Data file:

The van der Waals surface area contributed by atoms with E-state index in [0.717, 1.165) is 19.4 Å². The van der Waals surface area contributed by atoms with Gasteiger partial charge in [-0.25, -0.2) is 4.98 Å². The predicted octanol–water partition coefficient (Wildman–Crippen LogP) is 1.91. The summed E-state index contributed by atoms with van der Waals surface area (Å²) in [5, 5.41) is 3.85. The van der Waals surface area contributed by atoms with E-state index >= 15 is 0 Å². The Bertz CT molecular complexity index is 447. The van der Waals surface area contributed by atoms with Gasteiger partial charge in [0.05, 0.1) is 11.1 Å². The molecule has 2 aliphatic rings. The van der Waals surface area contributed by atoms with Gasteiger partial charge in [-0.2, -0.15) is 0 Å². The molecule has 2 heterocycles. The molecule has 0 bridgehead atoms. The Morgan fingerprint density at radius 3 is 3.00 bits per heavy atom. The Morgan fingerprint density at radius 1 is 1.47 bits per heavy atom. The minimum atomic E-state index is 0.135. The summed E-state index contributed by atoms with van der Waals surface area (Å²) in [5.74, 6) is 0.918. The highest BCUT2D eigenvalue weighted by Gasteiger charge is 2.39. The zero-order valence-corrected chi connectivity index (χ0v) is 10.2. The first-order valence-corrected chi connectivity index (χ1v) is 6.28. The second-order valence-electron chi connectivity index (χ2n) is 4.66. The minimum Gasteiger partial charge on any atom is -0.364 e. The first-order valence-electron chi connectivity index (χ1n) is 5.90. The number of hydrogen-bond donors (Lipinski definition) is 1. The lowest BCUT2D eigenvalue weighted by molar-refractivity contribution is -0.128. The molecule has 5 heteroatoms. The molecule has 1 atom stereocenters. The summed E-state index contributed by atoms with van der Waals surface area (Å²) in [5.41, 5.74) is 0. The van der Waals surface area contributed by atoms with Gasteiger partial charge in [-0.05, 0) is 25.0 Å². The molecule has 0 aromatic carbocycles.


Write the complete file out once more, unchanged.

The van der Waals surface area contributed by atoms with E-state index in [0.717, 1.165) is 19.4 Å². The van der Waals surface area contributed by atoms with Gasteiger partial charge in [-0.25, -0.2) is 4.98 Å². The predicted octanol–water partition coefficient (Wildman–Crippen LogP) is 1.91. The summed E-state index contributed by atoms with van der Waals surface area (Å²) in [5, 5.41) is 3.85. The van der Waals surface area contributed by atoms with E-state index >= 15 is 0 Å². The Bertz CT molecular complexity index is 447. The van der Waals surface area contributed by atoms with Gasteiger partial charge in [0.05, 0.1) is 11.1 Å². The molecule has 2 aliphatic rings. The van der Waals surface area contributed by atoms with Gasteiger partial charge in [-0.2, -0.15) is 0 Å². The molecule has 2 heterocycles. The molecule has 0 bridgehead atoms. The Morgan fingerprint density at radius 3 is 3.00 bits per heavy atom. The Morgan fingerprint density at radius 1 is 1.47 bits per heavy atom. The minimum atomic E-state index is 0.135. The summed E-state index contributed by atoms with van der Waals surface area (Å²) in [5.74, 6) is 0.918. The highest BCUT2D eigenvalue weighted by Gasteiger charge is 2.39. The zero-order valence-corrected chi connectivity index (χ0v) is 10.2. The first-order valence-corrected chi connectivity index (χ1v) is 6.28. The second-order valence-electron chi connectivity index (χ2n) is 4.66. The minimum Gasteiger partial charge on any atom is -0.364 e. The first-order valence-electron chi connectivity index (χ1n) is 5.90. The number of hydrogen-bond donors (Lipinski definition) is 1. The lowest BCUT2D eigenvalue weighted by molar-refractivity contribution is -0.128. The molecule has 5 heteroatoms. The molecule has 1 atom stereocenters. The summed E-state index contributed by atoms with van der Waals surface area (Å²) in [5.41, 5.74) is 0. The van der Waals surface area contributed by atoms with Gasteiger partial charge in [-0.05, 0) is 25.0 Å². The molecule has 0 aromatic carbocycles.